“When no one expects the unexpected, expect it.”
Market & Sector Analysis
Data Analysis Of The Market & Sectors For Traders
S&P 500 Tear Sheet
ETF Model Relative Performance Analysis
Sector & Market Analysis:
This past week, the bull market continued its advance, although a bit more wobbly as volatility picked up last week. With bullish sentiment still pushing extremes, there seems to be little of concern of investment risks currently as the year-end approaches and the “seasonally strong” period of the year goes into full swing.
Technology and Discretionary – surged higher on Friday as money chased the few stocks that grossly overweight these sectors (FB, AMZN, GOOG, MSFT) as noted above. However, despite the relatively narrow lead, the sectors did push to new highs keeping money allocated accordingly. However, some profit taking is warranted to rebalance risk.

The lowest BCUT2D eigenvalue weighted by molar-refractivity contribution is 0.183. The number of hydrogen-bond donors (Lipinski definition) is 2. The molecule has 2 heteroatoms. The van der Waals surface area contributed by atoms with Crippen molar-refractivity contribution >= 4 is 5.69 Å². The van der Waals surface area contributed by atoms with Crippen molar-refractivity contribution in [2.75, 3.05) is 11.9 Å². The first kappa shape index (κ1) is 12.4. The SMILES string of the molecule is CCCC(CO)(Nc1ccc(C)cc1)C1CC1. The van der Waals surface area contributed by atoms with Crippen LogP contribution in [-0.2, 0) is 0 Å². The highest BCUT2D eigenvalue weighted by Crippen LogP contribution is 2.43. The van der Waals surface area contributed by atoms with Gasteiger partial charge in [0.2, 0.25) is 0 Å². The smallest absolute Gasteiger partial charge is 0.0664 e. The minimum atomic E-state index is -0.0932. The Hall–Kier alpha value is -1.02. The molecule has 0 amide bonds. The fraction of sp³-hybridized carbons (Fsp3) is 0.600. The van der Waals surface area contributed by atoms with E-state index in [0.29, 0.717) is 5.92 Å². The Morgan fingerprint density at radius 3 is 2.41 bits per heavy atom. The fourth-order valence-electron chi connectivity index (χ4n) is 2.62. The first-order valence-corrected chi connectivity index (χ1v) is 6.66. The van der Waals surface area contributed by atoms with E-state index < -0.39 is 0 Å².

Staples reiterating last week’s comment:
“Staples are showing significant weakness. Reduce exposure with the break of the 200-dma for now.”
Basic Materials, Financials, and Industrials stagnated last week but remain exceedingly overbought with valuations stretched. Rebalance risks and allocations accordingly.
Healthcare has slipped back to its 50-day moving average an bounced off that support on Friday. The trend remains positive currently, but watch for a violation of the support to signal a potential shift in portfolio weightings. Move stops up to the September lows for now.
Energy as I noted last week:
“While the underlying technicals are beginning to improve, the sector must stay above the 200-dma while working off the extremely overbought condition that currently exists.”